Feature

NEEMO 14 Topside Report No. 10, May 25, 2010
05.25.10
 
NASA Extreme Environment Mission Operations

Mission Day 12 - "Teamwork"

Greetings!

Mission day 12 was a busy day on the Aquarius Reef Base. We had a set of two exploration extravehicular activities (EVAs) happening simultaneously with a whole flurry of media and educational outreach events. Interestingly, we also performed our first "sim case" during a NEEMO mission. This simulation was designed for the crew to react to an off-nominal situation for which they were not previously trained. The case that was presented to the crew was that of an injured crewman who had to be rescued during their exploration EVA. This type of scenario really allows the crew and topside team to demonstrate their ability to think outside the lines of a procedure. It requires quick thinking, common sense, technical ability and awareness of safety protocol. Here are more words about this activity:

Team/Autonomy Study titled: Assessing Team Performance in Autonomous Environments

Team performance and team interactions have not been extensively examined within an autonomous environment, specifically an autonomous context similar to that of a long-duration mission. In order to examine these team dynamics and determine the effectiveness of team training implementation, it is imperative that evidence-based research be conducted within a high fidelity analog environment (in other words, an environment that is highly similar to spaceflight). NEEMO missions may be considered a high fidelity space analog for long duration missions when considering key characteristics that the environment provides: constrained communication with missions control, similarity of participants to the astronaut population, relevance of tasks completed, as well as completing a variety of tasks with varying levels of familiarity. Indeed, NEEMO missions serve as an appropriate testbed for this study and will provide the opportunity to collect team interaction and team performance data that are both objective and subjective, and evaluate the effectiveness of a validated team training tool.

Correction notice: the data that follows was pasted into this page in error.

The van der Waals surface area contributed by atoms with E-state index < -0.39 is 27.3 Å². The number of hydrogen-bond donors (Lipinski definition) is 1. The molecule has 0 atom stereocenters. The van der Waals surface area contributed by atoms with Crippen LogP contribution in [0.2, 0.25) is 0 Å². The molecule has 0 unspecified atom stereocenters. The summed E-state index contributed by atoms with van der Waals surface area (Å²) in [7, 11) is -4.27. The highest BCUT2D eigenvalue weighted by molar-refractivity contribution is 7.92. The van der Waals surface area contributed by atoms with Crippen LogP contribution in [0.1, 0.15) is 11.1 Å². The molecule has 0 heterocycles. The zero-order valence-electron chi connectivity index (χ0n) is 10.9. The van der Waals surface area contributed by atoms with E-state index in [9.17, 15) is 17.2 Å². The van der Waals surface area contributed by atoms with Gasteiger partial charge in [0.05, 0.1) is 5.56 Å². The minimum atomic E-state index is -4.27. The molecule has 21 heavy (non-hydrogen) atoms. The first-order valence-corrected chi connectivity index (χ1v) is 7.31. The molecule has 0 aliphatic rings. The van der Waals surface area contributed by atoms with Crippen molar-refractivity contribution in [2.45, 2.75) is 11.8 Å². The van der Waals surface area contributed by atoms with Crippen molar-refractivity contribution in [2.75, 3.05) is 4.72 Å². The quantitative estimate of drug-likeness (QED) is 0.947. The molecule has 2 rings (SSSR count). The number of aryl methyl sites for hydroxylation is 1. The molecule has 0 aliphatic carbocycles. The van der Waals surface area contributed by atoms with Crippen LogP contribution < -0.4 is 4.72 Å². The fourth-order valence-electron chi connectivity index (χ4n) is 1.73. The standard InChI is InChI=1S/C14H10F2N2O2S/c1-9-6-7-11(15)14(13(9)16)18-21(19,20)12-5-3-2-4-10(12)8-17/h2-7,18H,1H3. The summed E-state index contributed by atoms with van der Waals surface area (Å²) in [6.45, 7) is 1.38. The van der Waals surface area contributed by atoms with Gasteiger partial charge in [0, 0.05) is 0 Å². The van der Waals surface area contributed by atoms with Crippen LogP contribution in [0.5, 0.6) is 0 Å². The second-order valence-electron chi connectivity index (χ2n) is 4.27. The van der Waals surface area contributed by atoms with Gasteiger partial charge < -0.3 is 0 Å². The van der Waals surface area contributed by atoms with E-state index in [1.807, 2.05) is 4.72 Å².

This study will examine how teams perform and interact across two levels: 1) Autonomy Condition: tasks that allow or do not allow communication with mission control (assuming that these tasks would be similar to time critical tasks in a long duration mission in which the crew would be prohibited from communicating with mission control) and 2) Novelty Condition: tasks that are either novel or familiar (assuming that novel tasks are similar to tasks that a crew may encounter during a long duration mission in which they have no prior training but must address). This feasibility study will contribute towards a preliminary understanding of how teams perform and interact in high fidelity autonomous environments. In addition, this study will also provide insight as to the importance of team training and the magnitude of its impact on team performance in this context.